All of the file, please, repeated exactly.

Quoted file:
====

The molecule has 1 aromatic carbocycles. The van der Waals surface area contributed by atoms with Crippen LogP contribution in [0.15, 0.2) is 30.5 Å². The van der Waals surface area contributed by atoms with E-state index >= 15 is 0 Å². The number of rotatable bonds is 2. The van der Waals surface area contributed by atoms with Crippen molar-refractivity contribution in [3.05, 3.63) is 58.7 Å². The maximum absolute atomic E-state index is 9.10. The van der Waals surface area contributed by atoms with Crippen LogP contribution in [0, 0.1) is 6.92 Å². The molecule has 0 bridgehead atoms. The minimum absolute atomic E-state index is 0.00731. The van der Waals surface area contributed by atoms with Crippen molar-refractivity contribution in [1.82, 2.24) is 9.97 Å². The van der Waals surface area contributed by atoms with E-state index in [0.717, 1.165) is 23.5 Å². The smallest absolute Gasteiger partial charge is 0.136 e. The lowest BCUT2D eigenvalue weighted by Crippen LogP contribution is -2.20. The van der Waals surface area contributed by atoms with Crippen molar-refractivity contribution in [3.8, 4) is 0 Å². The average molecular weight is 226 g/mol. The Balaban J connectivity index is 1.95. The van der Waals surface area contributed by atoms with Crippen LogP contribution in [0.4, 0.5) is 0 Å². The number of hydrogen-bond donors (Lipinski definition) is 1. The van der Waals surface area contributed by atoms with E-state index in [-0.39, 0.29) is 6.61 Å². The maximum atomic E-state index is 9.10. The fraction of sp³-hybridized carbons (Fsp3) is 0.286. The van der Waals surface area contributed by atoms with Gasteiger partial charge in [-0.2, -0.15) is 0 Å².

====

The molecule has 1 aromatic carbocycles. The van der Waals surface area contributed by atoms with Crippen LogP contribution in [0.15, 0.2) is 30.5 Å². The van der Waals surface area contributed by atoms with E-state index >= 15 is 0 Å². The number of rotatable bonds is 2. The van der Waals surface area contributed by atoms with Crippen molar-refractivity contribution in [3.05, 3.63) is 58.7 Å². The maximum absolute atomic E-state index is 9.10. The van der Waals surface area contributed by atoms with Crippen LogP contribution in [0, 0.1) is 6.92 Å². The molecule has 0 bridgehead atoms. The minimum absolute atomic E-state index is 0.00731. The van der Waals surface area contributed by atoms with Crippen molar-refractivity contribution in [1.82, 2.24) is 9.97 Å². The van der Waals surface area contributed by atoms with E-state index in [0.717, 1.165) is 23.5 Å². The smallest absolute Gasteiger partial charge is 0.136 e. The lowest BCUT2D eigenvalue weighted by Crippen LogP contribution is -2.20. The van der Waals surface area contributed by atoms with Crippen molar-refractivity contribution in [3.8, 4) is 0 Å². The average molecular weight is 226 g/mol. The Balaban J connectivity index is 1.95. The van der Waals surface area contributed by atoms with Crippen LogP contribution in [0.4, 0.5) is 0 Å². The number of hydrogen-bond donors (Lipinski definition) is 1. The van der Waals surface area contributed by atoms with E-state index in [-0.39, 0.29) is 6.61 Å². The maximum atomic E-state index is 9.10. The fraction of sp³-hybridized carbons (Fsp3) is 0.286. The van der Waals surface area contributed by atoms with Gasteiger partial charge in [-0.2, -0.15) is 0 Å².